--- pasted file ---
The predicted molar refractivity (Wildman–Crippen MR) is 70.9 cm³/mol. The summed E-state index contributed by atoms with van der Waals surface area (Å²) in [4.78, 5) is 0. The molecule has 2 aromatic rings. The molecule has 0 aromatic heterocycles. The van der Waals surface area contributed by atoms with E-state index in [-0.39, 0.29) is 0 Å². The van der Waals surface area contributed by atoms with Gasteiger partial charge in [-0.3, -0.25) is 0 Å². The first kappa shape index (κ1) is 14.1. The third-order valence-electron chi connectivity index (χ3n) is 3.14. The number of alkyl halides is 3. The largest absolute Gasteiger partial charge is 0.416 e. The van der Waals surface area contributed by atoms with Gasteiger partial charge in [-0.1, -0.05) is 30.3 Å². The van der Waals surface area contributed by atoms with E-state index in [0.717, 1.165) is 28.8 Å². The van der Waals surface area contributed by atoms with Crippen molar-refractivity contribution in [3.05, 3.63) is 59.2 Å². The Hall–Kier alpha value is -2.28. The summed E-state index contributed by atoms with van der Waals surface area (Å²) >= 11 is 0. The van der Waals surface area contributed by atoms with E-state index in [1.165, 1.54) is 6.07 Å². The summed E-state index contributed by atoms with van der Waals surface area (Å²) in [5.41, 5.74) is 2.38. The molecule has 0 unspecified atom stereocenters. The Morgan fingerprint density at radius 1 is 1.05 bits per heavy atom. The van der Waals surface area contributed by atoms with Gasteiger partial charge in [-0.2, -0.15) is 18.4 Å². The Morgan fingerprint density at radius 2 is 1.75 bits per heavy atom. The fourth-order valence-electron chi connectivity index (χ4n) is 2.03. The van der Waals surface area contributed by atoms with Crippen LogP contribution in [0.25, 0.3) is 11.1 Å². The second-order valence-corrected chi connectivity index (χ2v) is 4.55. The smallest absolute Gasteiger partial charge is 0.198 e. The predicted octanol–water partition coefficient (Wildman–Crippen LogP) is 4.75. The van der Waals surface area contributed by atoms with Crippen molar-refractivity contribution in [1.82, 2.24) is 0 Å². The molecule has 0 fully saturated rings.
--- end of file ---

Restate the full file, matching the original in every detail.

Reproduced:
The predicted molar refractivity (Wildman–Crippen MR) is 70.9 cm³/mol. The summed E-state index contributed by atoms with van der Waals surface area (Å²) in [4.78, 5) is 0. The molecule has 2 aromatic rings. The molecule has 0 aromatic heterocycles. The van der Waals surface area contributed by atoms with E-state index in [-0.39, 0.29) is 0 Å². The van der Waals surface area contributed by atoms with Gasteiger partial charge in [-0.3, -0.25) is 0 Å². The first kappa shape index (κ1) is 14.1. The third-order valence-electron chi connectivity index (χ3n) is 3.14. The number of alkyl halides is 3. The largest absolute Gasteiger partial charge is 0.416 e. The van der Waals surface area contributed by atoms with Gasteiger partial charge in [-0.1, -0.05) is 30.3 Å². The van der Waals surface area contributed by atoms with E-state index in [0.717, 1.165) is 28.8 Å². The van der Waals surface area contributed by atoms with Crippen molar-refractivity contribution in [3.05, 3.63) is 59.2 Å². The Hall–Kier alpha value is -2.28. The summed E-state index contributed by atoms with van der Waals surface area (Å²) >= 11 is 0. The van der Waals surface area contributed by atoms with E-state index in [1.165, 1.54) is 6.07 Å². The summed E-state index contributed by atoms with van der Waals surface area (Å²) in [5.41, 5.74) is 2.38. The molecule has 0 unspecified atom stereocenters. The Morgan fingerprint density at radius 1 is 1.05 bits per heavy atom. The van der Waals surface area contributed by atoms with Gasteiger partial charge in [-0.2, -0.15) is 18.4 Å². The Morgan fingerprint density at radius 2 is 1.75 bits per heavy atom. The fourth-order valence-electron chi connectivity index (χ4n) is 2.03. The van der Waals surface area contributed by atoms with Crippen LogP contribution in [0.25, 0.3) is 11.1 Å². The second-order valence-corrected chi connectivity index (χ2v) is 4.55. The smallest absolute Gasteiger partial charge is 0.198 e. The predicted octanol–water partition coefficient (Wildman–Crippen LogP) is 4.75. The van der Waals surface area contributed by atoms with Crippen molar-refractivity contribution in [1.82, 2.24) is 0 Å². The molecule has 0 fully saturated rings.